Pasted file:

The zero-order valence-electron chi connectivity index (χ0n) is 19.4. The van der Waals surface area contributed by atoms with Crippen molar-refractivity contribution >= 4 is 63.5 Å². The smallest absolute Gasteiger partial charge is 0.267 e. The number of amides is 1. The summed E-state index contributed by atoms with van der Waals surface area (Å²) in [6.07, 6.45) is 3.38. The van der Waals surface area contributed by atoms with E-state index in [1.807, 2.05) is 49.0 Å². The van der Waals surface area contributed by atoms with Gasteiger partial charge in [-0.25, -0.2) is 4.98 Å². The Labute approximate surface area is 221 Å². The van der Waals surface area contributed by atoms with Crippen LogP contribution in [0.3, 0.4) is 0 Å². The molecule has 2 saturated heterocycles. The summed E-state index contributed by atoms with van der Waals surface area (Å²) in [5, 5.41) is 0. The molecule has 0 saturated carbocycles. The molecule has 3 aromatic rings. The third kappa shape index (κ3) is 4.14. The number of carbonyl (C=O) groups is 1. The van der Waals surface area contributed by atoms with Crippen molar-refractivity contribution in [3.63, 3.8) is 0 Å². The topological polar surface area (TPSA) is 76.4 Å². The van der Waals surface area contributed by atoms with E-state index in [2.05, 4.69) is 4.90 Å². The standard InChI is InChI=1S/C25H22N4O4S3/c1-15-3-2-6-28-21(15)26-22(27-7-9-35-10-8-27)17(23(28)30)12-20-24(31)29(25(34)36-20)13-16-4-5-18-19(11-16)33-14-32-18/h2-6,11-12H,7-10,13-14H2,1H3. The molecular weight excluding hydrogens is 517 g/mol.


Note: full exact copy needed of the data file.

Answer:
The zero-order valence-electron chi connectivity index (χ0n) is 19.4. The van der Waals surface area contributed by atoms with Crippen molar-refractivity contribution >= 4 is 63.5 Å². The smallest absolute Gasteiger partial charge is 0.267 e. The number of amides is 1. The summed E-state index contributed by atoms with van der Waals surface area (Å²) in [6.07, 6.45) is 3.38. The van der Waals surface area contributed by atoms with E-state index in [1.807, 2.05) is 49.0 Å². The van der Waals surface area contributed by atoms with Gasteiger partial charge in [-0.25, -0.2) is 4.98 Å². The Labute approximate surface area is 221 Å². The van der Waals surface area contributed by atoms with Crippen LogP contribution in [0.3, 0.4) is 0 Å². The molecule has 2 saturated heterocycles. The summed E-state index contributed by atoms with van der Waals surface area (Å²) in [5, 5.41) is 0. The molecule has 0 saturated carbocycles. The molecule has 3 aromatic rings. The third kappa shape index (κ3) is 4.14. The number of carbonyl (C=O) groups is 1. The van der Waals surface area contributed by atoms with Crippen molar-refractivity contribution in [3.63, 3.8) is 0 Å². The topological polar surface area (TPSA) is 76.4 Å². The van der Waals surface area contributed by atoms with E-state index in [2.05, 4.69) is 4.90 Å². The standard InChI is InChI=1S/C25H22N4O4S3/c1-15-3-2-6-28-21(15)26-22(27-7-9-35-10-8-27)17(23(28)30)12-20-24(31)29(25(34)36-20)13-16-4-5-18-19(11-16)33-14-32-18/h2-6,11-12H,7-10,13-14H2,1H3. The molecular weight excluding hydrogens is 517 g/mol.